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Are you ready for ‘back-end’ cryptocurrency attacks?

Investing in cryptocurrency is a risky business but that risk isn’t limited to the dramatic rises and falls in the value of each currency; would-be investors also have to be extremely wary of the growing number of scams involving trading cryptocurrencies.

These scams are taking increasingly varied forms and are growing in their sophistication. Gone are the days when an investor could spot a potential sting from the email or promotional material they received as long as they kept their wits about them. Today investors face the threat of ‘back-end’ attacks which are almost impossible to spot.

Back-end attacks threaten the platforms and services supporting cryptocurrencies which are way beyond the control of an individual investor. As every currency is supported by a number of moving parts – parts that can often rely on hugely undeveloped coding – including the coins themselves, the exchanges that trade the coins, the digital wallets that keep the coins and the mechanisms that promote and deliver the coins. Criminals have been quick to spot that all of these points can be exploited and, given their complexity, it is hard to protect every part of every currency and every trade.

However we don’t just want to make you aware of the potential threat of back-end attacks, we also want to highlight some of the cryptocurrency frauds we have come across recently, these include:

The ‘1% attack’

One of the things that have put businesses off from adopting blockchain is the length of time it takes to make a transaction so a number of cryptocurrencies are working on new processes that don’t require confirmation and sign off from everyone involved. The only problem is this throws up a potential security threat; criminals may be able to carry off fraudulent transactions, double-spend attacks or take the entire network offline with as little as a 1% interest.

The ‘51% attack’

The 51% attack (or as it’s alternatively known a “majority” or “double-spending attack) occurs when a person (or group) controls the majority (the titular “51%”) of their blockchain’s mining power – especially if they are using crypto-mining botnets – and manipulate their majority to deny any other transactions while they double their own. And the 51% threat is already reality with a number of currencies including Monacoin, bitcoin Gold, ZenCash, Verge, and Litecoin Cash already suffering attacks this year.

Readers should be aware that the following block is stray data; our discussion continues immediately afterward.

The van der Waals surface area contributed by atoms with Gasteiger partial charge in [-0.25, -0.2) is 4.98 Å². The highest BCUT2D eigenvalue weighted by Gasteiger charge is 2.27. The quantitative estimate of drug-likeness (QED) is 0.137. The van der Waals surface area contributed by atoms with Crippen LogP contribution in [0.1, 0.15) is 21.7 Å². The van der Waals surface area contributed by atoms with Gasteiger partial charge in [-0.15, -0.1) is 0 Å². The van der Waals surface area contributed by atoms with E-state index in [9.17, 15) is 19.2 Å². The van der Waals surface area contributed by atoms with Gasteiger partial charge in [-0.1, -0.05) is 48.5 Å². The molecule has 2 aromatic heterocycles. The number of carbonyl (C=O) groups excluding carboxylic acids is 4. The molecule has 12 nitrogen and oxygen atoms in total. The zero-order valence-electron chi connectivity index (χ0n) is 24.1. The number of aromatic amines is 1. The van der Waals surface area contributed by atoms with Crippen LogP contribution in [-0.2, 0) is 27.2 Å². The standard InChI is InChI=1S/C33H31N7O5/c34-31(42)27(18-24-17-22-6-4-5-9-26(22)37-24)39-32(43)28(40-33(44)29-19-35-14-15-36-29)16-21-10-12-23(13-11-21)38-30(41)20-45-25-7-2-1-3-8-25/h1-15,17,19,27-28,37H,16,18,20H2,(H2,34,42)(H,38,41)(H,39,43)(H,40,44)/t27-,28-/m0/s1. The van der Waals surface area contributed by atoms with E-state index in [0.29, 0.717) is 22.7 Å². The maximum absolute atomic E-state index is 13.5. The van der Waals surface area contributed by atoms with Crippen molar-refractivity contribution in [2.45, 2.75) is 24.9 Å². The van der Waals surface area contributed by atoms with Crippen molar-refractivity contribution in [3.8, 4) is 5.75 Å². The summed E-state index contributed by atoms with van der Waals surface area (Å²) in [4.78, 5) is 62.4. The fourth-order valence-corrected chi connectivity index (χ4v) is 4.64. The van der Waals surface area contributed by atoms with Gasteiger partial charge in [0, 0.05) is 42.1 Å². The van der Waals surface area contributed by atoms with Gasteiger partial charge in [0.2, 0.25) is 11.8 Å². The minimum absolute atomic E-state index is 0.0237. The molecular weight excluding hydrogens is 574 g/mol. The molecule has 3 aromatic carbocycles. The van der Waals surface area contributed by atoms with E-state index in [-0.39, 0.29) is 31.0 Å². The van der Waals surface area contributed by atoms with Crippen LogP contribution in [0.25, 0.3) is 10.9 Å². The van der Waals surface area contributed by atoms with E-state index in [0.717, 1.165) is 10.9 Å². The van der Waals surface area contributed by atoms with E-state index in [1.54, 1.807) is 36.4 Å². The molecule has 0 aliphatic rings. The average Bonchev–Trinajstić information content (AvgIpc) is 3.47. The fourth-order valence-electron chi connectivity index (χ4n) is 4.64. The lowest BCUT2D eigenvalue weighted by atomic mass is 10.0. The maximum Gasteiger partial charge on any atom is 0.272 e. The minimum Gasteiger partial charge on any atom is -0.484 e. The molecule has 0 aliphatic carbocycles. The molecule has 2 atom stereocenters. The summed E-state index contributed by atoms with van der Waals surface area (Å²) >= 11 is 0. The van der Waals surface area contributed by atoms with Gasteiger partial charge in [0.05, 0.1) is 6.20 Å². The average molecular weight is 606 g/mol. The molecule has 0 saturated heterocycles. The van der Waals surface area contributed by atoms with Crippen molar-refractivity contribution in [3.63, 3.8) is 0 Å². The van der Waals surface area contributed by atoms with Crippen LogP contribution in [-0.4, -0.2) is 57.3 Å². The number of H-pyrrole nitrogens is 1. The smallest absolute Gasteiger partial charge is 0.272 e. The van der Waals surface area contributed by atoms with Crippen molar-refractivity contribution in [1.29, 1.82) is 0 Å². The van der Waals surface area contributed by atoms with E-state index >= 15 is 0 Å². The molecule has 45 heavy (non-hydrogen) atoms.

The ‘routing attack’

Scammers have also worked out how to target Internet service providers to capture bitcoin mining pools and empty them. The first example of this type of attack was seen in 2014 when a hacker redirected traffic from 19 major ISPs -including Amazon – for no more than 30 seconds at a time so they could steal up to $9,000 per day from a large number of bitcoin users.

This type of attack works by tricking users into continuing to use their computers for cryptocurrency mining while the hacker re-routes their assets to their accounts. Redirection will go totally unnoticed unless the user has protocols in place to continually check their network setups or specific security measures in place to protect them.

The ‘burning bug’

‘Stealth addresses’ are increasingly being used to anonymise transactions, allowing traders to conceal who is paying, how much they’re paying and how many people are paying. The problem is they are also starting to make it very difficult to spot which payments are legitimate and which aren’t.

To increase the industry’s concern over stealth addresses further, we are no starting to see ‘burning bugs’ appear that allow fraudsters to send multiple transactions to the same stealth address without having to authenticate them. This means a criminal could use one legitimate trade to support many more leaving the recipient with fake and therefore worthless coins. More worryingly experts have warned that if the ‘burning bug’ is used widely, they could completely destroy the value and reputation of an entire currency.

The ‘re-entrancy attack’

Smart contracts are also vulnerable to attacks. Criminals are now targeting those vulnerabilities in what has been named the “re-entrancy attack.” In this type of attack the fraudster will repeatedly contact the payment component of the smart contract before the contract is able to process the other payment calls thus allowing the attacker to drain the victim’s account before they realise what’s going on.

In 2016 cyber criminals used re-entrancy attacks to steal approximately $815 million in ethereum from the DAO which put them out of business As recently as this October hackers used similar tactics to attack SpankChain making off with more than $40,000 in a single weekend.

These are just the examples we’ve seen but it could very well just be the start. Experts have already predicted that even more forms of back-end attacks will appear in the coming years. If you are planning to invest in crypto-currency we would always urge you to do your due diligence in conjunction, wherever possible, with experienced advisers who not only know the pitfalls but know how to spot them before you lose money you cannot afford to lose.

Contact Selachii Expert Fraud Litigation Solicitors

If you would like to discuss a potential investment or if you have been a victim of a digital fraud and want to find out what you can do to recoup your losses, please call us today on 0203 553 0100 or contact us using our online form.

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